On April 25, 2017, he exchanged messages with his family, including sending his father "an ISIS-related Youtube video", in which he stated: "Watch this video. So you know the truth." In response, his father told him that Raid "had confessed to everything and pleaded with Alebbini to refrain from following through with whatever he was planning."
To no avail, apparently, because the next day Alebbini and his wife headed for Cincinnati-Northern Kentucky Airport (ostensibly on his way to Turkey, as explained below). On the way, he got a message from a friend who asked him not to leave, and to which, according to the circuit court, Alebbini responded: "Do you think I am a criminal ... I am a terrorist ... I am mujahid."
Once at the airport, he retrieved boarding passes for himself and his wife, and then "appeared to make his way toward the TSA checkpoint". At that point, the FBI stopped him.
During questioning, he told the agents that he had a ticket to Jordan, with a layover in Turkey, but that he planned on not proceeding to Jordan (where he claimed he was wanted by the authorities). He spoke positively about ISIS, and explained how he and Raid had come to their conclusions about the group from watching YouTube videos, explaining that "the plan was that I go [to the Islamic State] first" and that Raid would come later.
He contended, however, that he did not want to kill anyone, had not had contact with "people from there" (presumably ISIS) in order to avoid suspicion, and "did not want connections until he got to Turkey". The FBI thereafter arrested him.
As noted, the district court judge found him guilty of the two charges against him (both of which are contained in 18 U.S.C. § 2339B(a)(1)), and sentenced Alebbini to 180 months. The material support and resources in question were his own services. He appealed that decision, claiming that the evidence was insufficient to convict him.
To prove its case, the government was required to show "that Alebbini knowingly provided or attempted or conspired to provide material support to a foreign terrorist organization that he knew had been designated a foreign terrorist organization or had engaged in terrorism".
With respect to the conspiracy charge, "the government had to prove (1) the existence of an agreement between two or more persons to violate the law, and (2) that defendant knowingly and voluntarily joined the conspiracy".
As you can guess, these are not always easy charges to prove. Would-be terrorists are generally fairly circumspect about their plans, and selective about whom they share those plans with. Informants (such as the one here) make that a much easier process, but again, the evidence detailed by the circuit court shows that Alebbini was concerned about getting caught.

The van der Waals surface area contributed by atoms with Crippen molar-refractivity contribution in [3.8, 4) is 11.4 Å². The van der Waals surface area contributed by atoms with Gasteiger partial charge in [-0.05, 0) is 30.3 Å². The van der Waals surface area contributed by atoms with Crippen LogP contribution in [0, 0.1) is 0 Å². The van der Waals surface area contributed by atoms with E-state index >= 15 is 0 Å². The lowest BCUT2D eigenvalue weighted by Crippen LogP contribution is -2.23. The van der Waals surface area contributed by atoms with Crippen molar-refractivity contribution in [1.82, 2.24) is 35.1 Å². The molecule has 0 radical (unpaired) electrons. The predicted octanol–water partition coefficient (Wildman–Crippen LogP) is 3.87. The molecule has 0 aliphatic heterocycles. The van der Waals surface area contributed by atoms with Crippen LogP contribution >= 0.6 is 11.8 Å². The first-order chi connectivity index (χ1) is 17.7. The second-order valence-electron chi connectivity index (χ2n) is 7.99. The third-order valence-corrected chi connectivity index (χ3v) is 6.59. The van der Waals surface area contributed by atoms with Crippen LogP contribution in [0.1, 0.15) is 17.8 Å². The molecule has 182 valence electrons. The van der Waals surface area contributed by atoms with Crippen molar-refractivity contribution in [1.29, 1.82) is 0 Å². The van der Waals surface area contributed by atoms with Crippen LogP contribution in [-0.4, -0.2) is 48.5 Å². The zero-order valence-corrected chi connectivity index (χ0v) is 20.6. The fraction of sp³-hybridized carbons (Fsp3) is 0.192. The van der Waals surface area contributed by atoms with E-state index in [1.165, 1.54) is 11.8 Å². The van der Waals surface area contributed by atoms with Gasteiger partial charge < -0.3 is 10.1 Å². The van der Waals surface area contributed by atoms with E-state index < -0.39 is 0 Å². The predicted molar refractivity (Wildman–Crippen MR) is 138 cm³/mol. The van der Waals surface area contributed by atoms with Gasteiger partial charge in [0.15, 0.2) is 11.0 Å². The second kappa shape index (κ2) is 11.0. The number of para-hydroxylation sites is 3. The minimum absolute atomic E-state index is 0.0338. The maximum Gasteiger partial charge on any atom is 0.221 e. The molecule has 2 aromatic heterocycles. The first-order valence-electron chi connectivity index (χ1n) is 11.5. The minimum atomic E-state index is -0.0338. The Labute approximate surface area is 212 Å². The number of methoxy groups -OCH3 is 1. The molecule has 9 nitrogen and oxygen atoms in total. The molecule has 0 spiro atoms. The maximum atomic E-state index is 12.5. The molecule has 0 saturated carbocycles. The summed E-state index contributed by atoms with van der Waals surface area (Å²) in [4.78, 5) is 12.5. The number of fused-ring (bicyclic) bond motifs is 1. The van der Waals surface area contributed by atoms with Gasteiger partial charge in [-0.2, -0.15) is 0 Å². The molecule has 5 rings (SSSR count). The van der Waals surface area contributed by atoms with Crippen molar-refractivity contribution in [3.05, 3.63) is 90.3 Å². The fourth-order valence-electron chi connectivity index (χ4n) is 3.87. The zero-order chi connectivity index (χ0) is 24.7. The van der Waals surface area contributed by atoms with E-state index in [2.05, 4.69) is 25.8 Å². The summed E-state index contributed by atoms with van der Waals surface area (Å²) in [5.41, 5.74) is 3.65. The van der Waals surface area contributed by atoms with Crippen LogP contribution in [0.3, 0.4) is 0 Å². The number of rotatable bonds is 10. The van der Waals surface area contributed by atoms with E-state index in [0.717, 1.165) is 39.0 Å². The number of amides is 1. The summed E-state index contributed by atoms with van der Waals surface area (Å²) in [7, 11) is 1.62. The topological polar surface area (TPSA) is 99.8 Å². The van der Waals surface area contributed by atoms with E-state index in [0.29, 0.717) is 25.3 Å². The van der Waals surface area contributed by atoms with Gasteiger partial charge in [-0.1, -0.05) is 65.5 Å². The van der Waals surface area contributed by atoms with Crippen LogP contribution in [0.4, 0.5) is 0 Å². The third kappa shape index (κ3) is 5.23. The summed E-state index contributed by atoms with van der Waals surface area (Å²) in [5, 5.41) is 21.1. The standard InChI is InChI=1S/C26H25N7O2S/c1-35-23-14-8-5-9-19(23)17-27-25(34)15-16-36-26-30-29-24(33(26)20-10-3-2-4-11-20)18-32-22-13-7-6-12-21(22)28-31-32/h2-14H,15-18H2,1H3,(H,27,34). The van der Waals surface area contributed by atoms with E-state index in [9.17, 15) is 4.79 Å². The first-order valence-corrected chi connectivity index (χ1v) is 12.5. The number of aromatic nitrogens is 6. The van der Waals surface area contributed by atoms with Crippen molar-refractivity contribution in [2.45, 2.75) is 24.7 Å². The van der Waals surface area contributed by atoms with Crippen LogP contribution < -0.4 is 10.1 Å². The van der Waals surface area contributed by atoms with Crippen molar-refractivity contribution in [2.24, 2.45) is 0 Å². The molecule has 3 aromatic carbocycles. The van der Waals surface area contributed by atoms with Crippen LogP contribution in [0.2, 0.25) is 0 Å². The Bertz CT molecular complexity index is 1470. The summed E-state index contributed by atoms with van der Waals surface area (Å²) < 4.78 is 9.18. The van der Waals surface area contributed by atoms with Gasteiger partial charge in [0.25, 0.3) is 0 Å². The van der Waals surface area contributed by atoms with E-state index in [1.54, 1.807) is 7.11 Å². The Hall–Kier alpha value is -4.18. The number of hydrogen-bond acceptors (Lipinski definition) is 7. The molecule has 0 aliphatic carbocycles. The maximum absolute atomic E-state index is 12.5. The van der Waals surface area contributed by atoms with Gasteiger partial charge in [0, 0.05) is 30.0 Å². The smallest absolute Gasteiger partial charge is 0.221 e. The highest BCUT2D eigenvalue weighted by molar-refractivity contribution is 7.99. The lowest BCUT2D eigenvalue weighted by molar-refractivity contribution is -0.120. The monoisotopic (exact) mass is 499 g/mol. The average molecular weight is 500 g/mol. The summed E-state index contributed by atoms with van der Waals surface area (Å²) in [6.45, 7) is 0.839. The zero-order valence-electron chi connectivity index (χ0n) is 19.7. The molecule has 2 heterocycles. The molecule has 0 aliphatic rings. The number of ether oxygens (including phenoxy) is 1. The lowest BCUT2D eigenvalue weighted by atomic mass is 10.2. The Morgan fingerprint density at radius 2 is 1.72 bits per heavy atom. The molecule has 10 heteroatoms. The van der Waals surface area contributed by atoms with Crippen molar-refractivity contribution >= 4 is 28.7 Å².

Alebbini contested the fact that there was any agreement between him and Raid. Notably, however, no formal agreement is needed; it can be tacit, and proven by circumstantial evidence. He also contended that the attempt charge had not been proven because the evidence "did not demonstrate that he took a substantial step towards the crime charged, or that he intended to work under the direction and control of ISIS."
On review, it is the job of the circuit court to review the sufficiency of the evidence de novo, which is to say anew. Nonetheless, a defendant challenging a conviction on appeal "bears a very heavy burden". The conviction must be affirmed — pursuant to Supreme Court precedent — if the reviewing court "after viewing the evidence in the light most favorable to the prosecution", concludes that "any rational trier of fact could have found the essential elements of the crime beyond a reasonable doubt."
That means that the circuit court could not simply substitute its own conclusions about the evidence for that of the trial court. Rather, although the review is de novo, the standard is deferential to the court that actually tried the case — it had to have gotten its conclusions really wrong to be overturned.
The "attempt" charge, the circuit court held, required the commission of an "overt act" that "was a substantial step toward committing the crime". It concluded, however, that such an overt act was not an element of the "conspiracy" charge.